Blame the trolls and the anonymity of the internet, not the people interested in exchanging views.

  8. Hey, Anon, thanks very much for dropping in. Sorry I didn’t make it more clear – sometimes my warped attempts at humor leave people wondering what on earth I was trying to say. But 90% of my posts are less tongue-in-cheek.

    In this case, there is a very seious point behind the satire. Critics have been charging that the Book of Mormon is bogus because of all the alleged changes made in it over the years. But these changes are generally correcting printer’s errors, obvious typos, and awkward grammar, much of which is due to the heavily Semitic influence in the translation. The content and teachings have not been changed. The changes are the minor kind of editorial corrections we see in abundance in the King James Bible (since 1611), for example. For some further info, see the LDSFAQ article on changes in the Book of Mormon.

    The issue of Hebraic influences in the Book of Mormon is one of the most impressive evidences for authenticity. From authentic ancient Hebrew names like Alma to complex Semitic poetical structures like chiasmus, the imprint of its Hebraic origins are clearly evident on the text – in light of modern scholarship, not in light of what Joseph Smith could have known or what scholars accessible to him knew in his day.

    None of the evidences for the Book of Mormon are meant as proof, but as providing a tentative foundation of plausibility to allow the honest inquirer after truth to move forward in investigating. Faith is still the key to understanding the message of the text and determining (prayerfully, after study and pondering) through the power of the Spirit of God and revelation from God if it truly is scripture like the Bible. To those who have developed an appreciation for the power of its message, the evidences became interesting tools to strengthen our appreciation of the text, but are not meant to convert at an intellectual level. Some demand compelling validated scientific evidence before they will believe – sort of like “show me a miracle and then I’ll believe in Jesus.” Not the way of the Lord, of course.

    Well, enough preaching from me. Best of luck in your preaching and your journey of faith. Care to tell us a little more about your ministry, etc.? Just curious.

  9. “So in an attempt to make the English translation more clear to US, possible proof of the book’s authenticity was “removed”.”

    We all need to keep in mind that BoM text having Hebrew characteristics doesn’t prove anything about the book’s authenticity. That text only shows that the person(s) who wrote the text had some understanding of Hebrew literature. The identity of the author(s) of the BoM is not affected by such text.

  10. Thank you to those of you who explained this blog to me. I usually understand Jeff’s approach to humor, and just knew the reason I couldn’t understand is that I wasn’t “schooled” in the LDS religion (or “anti” antics) to thoroughly get this.

    Now that I see a bit more clearly, I have to say that, Jeff, you’ve had funnier moments : ) IMO.

    As for my faith, I’m not a member of any religion. Baptised in the Lutheran church as a baby, but gworing up, we didn’t attend church very often. Now I enjoy reading about various faiths. I’ll call myself an agnostic if I must come up with an identification.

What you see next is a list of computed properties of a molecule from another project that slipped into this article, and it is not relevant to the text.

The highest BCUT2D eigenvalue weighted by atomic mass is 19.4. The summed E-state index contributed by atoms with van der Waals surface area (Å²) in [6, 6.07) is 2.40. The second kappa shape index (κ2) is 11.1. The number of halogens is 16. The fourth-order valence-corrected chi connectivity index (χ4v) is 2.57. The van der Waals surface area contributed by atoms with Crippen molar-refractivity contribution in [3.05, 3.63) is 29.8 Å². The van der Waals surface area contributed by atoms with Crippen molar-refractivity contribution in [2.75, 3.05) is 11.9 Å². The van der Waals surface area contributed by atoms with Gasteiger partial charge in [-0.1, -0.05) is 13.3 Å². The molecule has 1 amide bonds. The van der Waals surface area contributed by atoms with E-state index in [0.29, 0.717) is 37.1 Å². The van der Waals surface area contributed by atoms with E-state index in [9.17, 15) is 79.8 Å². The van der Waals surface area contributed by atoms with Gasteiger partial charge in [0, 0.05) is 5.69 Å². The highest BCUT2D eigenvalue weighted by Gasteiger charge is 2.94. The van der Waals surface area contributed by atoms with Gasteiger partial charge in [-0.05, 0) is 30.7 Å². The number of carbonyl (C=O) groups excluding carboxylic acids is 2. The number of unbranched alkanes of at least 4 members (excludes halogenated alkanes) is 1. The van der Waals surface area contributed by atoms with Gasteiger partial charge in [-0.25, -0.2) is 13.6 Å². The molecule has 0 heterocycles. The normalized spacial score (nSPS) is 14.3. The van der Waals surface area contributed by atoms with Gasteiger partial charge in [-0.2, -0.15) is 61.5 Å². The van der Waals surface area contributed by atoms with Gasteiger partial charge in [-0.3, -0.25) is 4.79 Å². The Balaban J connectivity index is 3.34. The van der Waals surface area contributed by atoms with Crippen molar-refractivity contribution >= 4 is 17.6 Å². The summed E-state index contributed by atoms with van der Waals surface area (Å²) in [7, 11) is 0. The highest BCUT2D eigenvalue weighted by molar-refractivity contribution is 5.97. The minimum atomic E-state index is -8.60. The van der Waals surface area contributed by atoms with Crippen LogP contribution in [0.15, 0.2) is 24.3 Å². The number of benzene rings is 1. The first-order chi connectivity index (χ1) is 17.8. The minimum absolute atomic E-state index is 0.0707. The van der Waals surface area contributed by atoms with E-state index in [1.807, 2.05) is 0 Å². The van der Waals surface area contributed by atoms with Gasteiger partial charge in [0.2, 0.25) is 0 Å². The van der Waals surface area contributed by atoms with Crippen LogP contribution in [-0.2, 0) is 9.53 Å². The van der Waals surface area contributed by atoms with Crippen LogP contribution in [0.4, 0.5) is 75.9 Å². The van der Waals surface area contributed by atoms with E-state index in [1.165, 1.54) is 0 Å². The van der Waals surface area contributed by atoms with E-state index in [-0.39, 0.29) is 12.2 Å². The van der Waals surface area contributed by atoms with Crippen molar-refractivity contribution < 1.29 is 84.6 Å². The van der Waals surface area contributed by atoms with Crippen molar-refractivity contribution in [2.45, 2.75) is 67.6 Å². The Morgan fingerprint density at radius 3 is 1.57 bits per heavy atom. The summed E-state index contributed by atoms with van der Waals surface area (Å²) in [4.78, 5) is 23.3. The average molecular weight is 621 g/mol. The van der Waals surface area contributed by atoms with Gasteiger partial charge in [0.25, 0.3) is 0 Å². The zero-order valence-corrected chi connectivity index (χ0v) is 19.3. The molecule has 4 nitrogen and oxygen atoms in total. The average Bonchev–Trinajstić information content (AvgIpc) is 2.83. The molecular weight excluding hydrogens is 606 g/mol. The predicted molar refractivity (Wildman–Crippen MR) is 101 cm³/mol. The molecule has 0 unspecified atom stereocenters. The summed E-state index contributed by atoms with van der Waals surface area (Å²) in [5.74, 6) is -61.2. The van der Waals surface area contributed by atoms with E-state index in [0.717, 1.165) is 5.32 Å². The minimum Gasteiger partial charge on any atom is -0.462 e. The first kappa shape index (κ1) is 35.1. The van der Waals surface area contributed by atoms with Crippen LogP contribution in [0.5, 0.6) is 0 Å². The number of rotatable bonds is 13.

Now, I’m wondering about your blog. I understand “they” changed the wording of Helaman so people could better understand the meaning. But that the original words show Hebraic origins.

    But, aren’t these original words, or their usage, used in the bible? Couldn’t they just be a repeated style of writing as seen in the Bible?

    Just my humble take on it.

  11. Anon @ 2:02 asks a fair question: But, aren’t these original words, or their usage, used in the bible? Couldn’t they just be a repeated style of writing as seen in the Bible?

    Such constructions are in the Hebrew text, but can you show me the “if-and” construction in English? Bonus points if you can!

    Footnote 36 to Peterson’s article offers this information: See, for instance, the original Hebrew of Genesis 18:26; 24:8, 41; 28:20–21; 31:8 (twice); 34:17 (twice); 44:26; 47:6. The if-and conditional construction is invisible in the King James Version of the English Bible—the version with which Joseph Smith would have been familiar—just as it is in all other translations that I have checked. In current editions of the Book of Mormon, it has been anglicized. See Daniel C. Peterson, “Not Joseph’s, and Not Modern,” in Echoes and Evidences, 212–14.

    But don’t take Dr. Peterson’s word for it. Dig into the KJV or other English translations yourself and see if you can find this.

    Unlike this if-and construction, there are many subtle Hebraic patterns in the Book of Mormon that can also be found in the Bible, if you have access to scholarly insights to point them out. In many of these cases, simple copying of Bible language and styles by Joseph Smith as a “brilliant Bible sponge” probably cannot account for their presence in the Book of Mormon. Chiasmus, for example, is hard to detect in the Bible – often obscured by translation and the printed layout, and is something that can be missed in spite of a lifetime of study. Most people today still haven’t heard of chiasmus. It’s there in the Bible and can be noticed once scholars point it out, but there was nothing we know of in Joseph Smith’s environment that would have given him the knowledge and tools to recognized and duplicate this form of poetry – much less to generate the masterpiece of chiasmus we see in Alma 36, for example.